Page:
Cambodia’s “perfect pepper” conquering world’s taste buds
Originally published January 24, 2017 at 7:37 pm Updated January 25, 2017 at 12:58 am
The Associated Press
KAMPOT, Cambodia (AP) — A nearby sea, flanking mountains, a quartz-rich soil: It’s the perfect spot on earth, devotees say, to yield a product they describe in that rapturous vocabulary usually reserved for fine wines: “aristocratic, virile, almost aphrodisiacal,” with subtle notes of caramel, gingerbread and mild tobacco.
Celebrity chefs from Paris to Los Angeles swear by Kampot pepper, a southwestern Cambodian spice with a tragic past that is now reclaiming its global pre-eminence. It is also proving to be “black gold” for some of its once-impoverished farmers, thanks in part to Kampot pepper last year being awarded a Protected Geographical Indication by the European Union. This identifies unique products — like Stilton cheese, Champagne or Darjeeling tea — as originating in a very specific region.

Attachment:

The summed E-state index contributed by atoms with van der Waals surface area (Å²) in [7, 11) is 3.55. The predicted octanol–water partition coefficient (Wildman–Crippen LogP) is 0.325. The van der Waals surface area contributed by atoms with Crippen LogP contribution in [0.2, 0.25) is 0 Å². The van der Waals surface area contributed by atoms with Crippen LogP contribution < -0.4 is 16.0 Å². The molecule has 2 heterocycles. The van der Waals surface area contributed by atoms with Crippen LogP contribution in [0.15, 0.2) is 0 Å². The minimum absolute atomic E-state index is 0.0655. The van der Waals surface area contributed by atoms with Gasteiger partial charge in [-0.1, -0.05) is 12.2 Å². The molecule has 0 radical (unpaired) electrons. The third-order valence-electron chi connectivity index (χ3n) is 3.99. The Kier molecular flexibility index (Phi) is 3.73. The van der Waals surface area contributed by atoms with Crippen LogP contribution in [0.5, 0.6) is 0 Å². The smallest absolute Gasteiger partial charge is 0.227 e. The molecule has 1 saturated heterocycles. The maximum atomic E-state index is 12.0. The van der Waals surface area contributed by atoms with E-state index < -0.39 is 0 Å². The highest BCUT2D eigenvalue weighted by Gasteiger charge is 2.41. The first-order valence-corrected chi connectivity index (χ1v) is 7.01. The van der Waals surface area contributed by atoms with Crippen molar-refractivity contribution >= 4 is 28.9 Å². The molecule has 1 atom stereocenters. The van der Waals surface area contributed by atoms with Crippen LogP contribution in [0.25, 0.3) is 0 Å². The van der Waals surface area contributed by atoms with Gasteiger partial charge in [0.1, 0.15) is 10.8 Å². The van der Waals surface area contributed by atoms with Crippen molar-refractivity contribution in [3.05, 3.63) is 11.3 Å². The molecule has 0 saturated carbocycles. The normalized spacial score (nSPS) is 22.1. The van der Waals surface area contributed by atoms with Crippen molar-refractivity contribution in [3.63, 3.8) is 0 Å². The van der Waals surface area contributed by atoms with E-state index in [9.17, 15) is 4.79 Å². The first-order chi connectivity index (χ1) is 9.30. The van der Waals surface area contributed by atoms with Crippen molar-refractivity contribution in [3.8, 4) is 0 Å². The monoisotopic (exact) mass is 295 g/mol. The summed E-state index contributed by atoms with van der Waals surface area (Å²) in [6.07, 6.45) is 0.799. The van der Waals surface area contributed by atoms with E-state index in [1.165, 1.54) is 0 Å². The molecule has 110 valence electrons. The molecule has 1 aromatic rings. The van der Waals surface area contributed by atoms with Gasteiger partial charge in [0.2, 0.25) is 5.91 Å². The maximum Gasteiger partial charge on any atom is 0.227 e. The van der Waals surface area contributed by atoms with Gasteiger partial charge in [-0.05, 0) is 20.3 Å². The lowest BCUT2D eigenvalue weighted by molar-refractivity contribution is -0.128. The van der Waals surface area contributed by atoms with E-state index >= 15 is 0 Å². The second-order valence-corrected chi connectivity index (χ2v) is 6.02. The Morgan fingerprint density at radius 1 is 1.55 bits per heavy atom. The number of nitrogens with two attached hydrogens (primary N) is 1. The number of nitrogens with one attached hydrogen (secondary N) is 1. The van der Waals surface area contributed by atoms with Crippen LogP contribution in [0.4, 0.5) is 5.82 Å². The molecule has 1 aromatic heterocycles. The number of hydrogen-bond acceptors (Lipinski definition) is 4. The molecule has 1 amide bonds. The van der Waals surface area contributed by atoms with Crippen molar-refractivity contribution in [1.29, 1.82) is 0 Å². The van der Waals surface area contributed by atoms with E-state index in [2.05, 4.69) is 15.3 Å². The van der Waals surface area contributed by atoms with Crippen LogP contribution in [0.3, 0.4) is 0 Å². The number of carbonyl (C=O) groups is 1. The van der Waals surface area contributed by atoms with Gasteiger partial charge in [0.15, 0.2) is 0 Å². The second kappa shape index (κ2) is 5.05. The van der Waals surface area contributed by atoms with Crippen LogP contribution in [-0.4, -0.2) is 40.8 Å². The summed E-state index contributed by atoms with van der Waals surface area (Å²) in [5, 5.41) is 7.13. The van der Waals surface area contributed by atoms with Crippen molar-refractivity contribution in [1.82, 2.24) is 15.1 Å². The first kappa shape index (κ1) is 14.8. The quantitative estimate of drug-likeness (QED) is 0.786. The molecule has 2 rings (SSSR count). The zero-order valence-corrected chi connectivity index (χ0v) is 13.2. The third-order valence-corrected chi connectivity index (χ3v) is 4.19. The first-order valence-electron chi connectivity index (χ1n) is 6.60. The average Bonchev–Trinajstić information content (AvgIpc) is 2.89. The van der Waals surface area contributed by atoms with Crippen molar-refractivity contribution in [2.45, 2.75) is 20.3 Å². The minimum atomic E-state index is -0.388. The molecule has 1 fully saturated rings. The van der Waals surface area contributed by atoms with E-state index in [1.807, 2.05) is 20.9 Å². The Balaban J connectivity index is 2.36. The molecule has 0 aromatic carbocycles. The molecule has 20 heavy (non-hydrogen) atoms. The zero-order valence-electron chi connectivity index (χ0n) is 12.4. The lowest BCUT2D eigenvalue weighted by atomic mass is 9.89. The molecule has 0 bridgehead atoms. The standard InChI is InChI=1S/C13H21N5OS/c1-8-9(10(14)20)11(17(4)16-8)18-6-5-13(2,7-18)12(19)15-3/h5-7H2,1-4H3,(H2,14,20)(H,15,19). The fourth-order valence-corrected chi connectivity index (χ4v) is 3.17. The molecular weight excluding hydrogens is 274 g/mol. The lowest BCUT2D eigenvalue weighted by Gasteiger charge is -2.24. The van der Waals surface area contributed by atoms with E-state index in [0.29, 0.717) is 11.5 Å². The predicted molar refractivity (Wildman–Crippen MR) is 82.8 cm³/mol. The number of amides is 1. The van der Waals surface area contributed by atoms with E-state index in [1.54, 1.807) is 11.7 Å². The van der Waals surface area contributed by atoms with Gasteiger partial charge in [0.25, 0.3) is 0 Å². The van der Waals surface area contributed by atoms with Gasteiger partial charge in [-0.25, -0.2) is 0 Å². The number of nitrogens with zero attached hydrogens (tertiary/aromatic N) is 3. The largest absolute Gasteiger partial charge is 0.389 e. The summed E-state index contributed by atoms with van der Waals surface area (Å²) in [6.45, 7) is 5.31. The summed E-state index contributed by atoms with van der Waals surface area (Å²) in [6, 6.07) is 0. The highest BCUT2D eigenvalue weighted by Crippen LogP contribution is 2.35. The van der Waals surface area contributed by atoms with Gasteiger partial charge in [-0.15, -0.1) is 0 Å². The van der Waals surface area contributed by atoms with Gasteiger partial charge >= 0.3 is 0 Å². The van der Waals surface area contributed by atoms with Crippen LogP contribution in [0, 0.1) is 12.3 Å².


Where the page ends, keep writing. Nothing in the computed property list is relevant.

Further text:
So far Kampot pepper production is a mere dusting — just 70 tons last year. Vietnam, the world’s top pepper producer, churned out some 145,000 tons of the spice. But more plantations are springing up while Kampot quality is rated as high as ever and hitherto slack markets, like the United States, are getting hooked on the spice. A New York chef has even concocted a Kampot pepper ice cream while Michelin three-starred French chef Olivier Roellinger rhapsodizes about its “olfactory richness” and broad spectrum of flavors.
The spice’s EU designation “has permitted a renaissance of pepper in Kampot. … This not only recognizes the singularity of this pepper but helps protect it from imitations,” says Nathalie Chaboche, a Frenchwoman who with her Belgian husband, Guy Porre, owns La Plantation, where pepper plants entwine 20,000 posts on a rolling green landscape fronted by the Gulf of Thailand.